Figure 3-42. An antibody molecule.

Figure 3-42An antibody molecule

(A) A typical antibody molecule is Y-shaped and has two identical binding sites for its antigen, one on each arm of the Y. The protein is composed of four polypeptide chains (two identical heavy chains and two identical and smaller light chains) held together by disulfide bonds. Each chain is made up of several different immunoglobulin domains, here shaded either blue or gray. The antigen-binding site is formed where a heavy-chain variable domain (VH) and a light-chain variable domain (VL) come close together. These are the domains that differ most in their sequence and structure in different antibodies. (B) This ribbon model of a light chain shows the parts of the VL domain most closely involved in binding to the antigen in red. They contribute half of the fingerlike loops that fold around each of the antigen molecules in (A).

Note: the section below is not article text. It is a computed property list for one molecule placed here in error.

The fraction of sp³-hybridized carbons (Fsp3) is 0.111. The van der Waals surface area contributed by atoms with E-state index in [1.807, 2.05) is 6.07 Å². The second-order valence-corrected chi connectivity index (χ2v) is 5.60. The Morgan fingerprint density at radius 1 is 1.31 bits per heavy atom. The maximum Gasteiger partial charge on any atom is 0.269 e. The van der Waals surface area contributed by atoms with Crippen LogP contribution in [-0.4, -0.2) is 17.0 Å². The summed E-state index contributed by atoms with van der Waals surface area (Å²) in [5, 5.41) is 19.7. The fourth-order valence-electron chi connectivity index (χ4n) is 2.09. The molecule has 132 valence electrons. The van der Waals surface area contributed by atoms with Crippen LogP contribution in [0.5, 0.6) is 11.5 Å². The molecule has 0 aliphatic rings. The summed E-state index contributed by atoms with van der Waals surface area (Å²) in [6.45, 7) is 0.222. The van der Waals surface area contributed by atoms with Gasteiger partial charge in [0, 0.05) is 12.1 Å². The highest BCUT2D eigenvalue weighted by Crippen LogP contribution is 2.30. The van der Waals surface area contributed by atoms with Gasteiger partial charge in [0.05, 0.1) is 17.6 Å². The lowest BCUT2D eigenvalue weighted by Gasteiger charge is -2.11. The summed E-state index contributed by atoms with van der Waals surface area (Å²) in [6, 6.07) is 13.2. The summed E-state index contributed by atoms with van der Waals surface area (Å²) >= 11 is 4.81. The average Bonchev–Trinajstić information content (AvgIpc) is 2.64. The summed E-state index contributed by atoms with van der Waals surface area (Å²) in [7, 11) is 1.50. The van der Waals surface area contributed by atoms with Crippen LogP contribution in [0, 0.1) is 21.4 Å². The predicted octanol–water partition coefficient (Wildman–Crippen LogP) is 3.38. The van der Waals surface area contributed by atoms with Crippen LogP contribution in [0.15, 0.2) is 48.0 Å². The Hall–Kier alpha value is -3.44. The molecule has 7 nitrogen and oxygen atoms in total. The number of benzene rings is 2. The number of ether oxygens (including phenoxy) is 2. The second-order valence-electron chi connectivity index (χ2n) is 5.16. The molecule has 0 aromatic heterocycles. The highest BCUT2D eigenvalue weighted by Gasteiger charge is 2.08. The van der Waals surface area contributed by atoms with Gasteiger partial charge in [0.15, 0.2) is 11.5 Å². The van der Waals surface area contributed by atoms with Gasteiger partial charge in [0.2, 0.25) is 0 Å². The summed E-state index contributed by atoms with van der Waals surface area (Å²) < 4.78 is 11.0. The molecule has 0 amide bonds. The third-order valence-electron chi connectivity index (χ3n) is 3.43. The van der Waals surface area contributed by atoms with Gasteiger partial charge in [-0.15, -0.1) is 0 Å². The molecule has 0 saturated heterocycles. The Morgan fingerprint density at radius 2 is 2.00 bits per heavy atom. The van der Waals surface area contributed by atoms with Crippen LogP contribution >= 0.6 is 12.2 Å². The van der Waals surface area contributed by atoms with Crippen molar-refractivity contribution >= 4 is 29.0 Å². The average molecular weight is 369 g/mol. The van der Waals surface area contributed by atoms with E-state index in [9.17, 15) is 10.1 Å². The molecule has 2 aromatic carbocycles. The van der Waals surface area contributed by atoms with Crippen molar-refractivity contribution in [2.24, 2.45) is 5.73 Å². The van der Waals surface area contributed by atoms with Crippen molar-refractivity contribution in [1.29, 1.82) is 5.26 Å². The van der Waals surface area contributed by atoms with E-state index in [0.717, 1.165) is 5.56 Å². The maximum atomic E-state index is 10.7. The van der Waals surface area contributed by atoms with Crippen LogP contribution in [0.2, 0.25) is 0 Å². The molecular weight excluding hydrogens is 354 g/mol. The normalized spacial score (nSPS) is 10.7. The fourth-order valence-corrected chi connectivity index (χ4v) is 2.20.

From: Protein Function

Cover of Molecular Biology of the Cell
Molecular Biology of the Cell. 4th edition.
Alberts B, Johnson A, Lewis J, et al.
New York: Garland Science; 2002.
Copyright © 2002, Bruce Alberts, Alexander Johnson, Julian Lewis, Martin Raff, Keith Roberts, and Peter Walter; Copyright © 1983, 1989, 1994, Bruce Alberts, Dennis Bray, Julian Lewis, Martin Raff, Keith Roberts, and James D. Watson .

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